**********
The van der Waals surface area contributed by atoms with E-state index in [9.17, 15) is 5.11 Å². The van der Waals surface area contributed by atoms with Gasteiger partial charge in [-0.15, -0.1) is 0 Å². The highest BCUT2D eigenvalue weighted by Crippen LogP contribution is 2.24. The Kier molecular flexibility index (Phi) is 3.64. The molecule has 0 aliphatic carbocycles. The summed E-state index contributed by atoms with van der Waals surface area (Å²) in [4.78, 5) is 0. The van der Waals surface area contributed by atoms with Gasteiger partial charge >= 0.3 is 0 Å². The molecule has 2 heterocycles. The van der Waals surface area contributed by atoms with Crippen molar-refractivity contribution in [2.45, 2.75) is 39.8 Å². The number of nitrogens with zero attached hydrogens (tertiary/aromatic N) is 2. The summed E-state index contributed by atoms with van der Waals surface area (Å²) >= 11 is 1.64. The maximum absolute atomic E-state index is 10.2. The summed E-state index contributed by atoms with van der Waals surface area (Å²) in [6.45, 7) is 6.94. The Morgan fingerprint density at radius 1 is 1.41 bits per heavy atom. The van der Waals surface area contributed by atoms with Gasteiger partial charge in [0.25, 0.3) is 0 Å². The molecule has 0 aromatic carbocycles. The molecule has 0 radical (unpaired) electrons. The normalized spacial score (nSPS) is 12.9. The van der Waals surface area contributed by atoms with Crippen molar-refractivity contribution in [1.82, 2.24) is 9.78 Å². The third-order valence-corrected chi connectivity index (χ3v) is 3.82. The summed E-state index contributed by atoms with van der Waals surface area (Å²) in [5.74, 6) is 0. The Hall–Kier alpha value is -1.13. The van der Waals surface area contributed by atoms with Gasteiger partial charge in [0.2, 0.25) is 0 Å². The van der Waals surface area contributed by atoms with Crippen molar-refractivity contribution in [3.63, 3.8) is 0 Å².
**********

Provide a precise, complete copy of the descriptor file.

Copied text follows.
The van der Waals surface area contributed by atoms with E-state index in [9.17, 15) is 5.11 Å². The van der Waals surface area contributed by atoms with Gasteiger partial charge in [-0.15, -0.1) is 0 Å². The highest BCUT2D eigenvalue weighted by Crippen LogP contribution is 2.24. The Kier molecular flexibility index (Phi) is 3.64. The molecule has 0 aliphatic carbocycles. The summed E-state index contributed by atoms with van der Waals surface area (Å²) in [4.78, 5) is 0. The van der Waals surface area contributed by atoms with Gasteiger partial charge >= 0.3 is 0 Å². The molecule has 2 heterocycles. The van der Waals surface area contributed by atoms with Crippen molar-refractivity contribution in [2.45, 2.75) is 39.8 Å². The number of nitrogens with zero attached hydrogens (tertiary/aromatic N) is 2. The summed E-state index contributed by atoms with van der Waals surface area (Å²) >= 11 is 1.64. The maximum absolute atomic E-state index is 10.2. The summed E-state index contributed by atoms with van der Waals surface area (Å²) in [6.45, 7) is 6.94. The Morgan fingerprint density at radius 1 is 1.41 bits per heavy atom. The van der Waals surface area contributed by atoms with Gasteiger partial charge in [0.25, 0.3) is 0 Å². The molecule has 0 aromatic carbocycles. The molecule has 0 radical (unpaired) electrons. The normalized spacial score (nSPS) is 12.9. The van der Waals surface area contributed by atoms with Crippen molar-refractivity contribution in [1.82, 2.24) is 9.78 Å². The third-order valence-corrected chi connectivity index (χ3v) is 3.82. The summed E-state index contributed by atoms with van der Waals surface area (Å²) in [5.74, 6) is 0. The Hall–Kier alpha value is -1.13. The van der Waals surface area contributed by atoms with Gasteiger partial charge in [0.2, 0.25) is 0 Å². The van der Waals surface area contributed by atoms with Crippen molar-refractivity contribution in [3.63, 3.8) is 0 Å².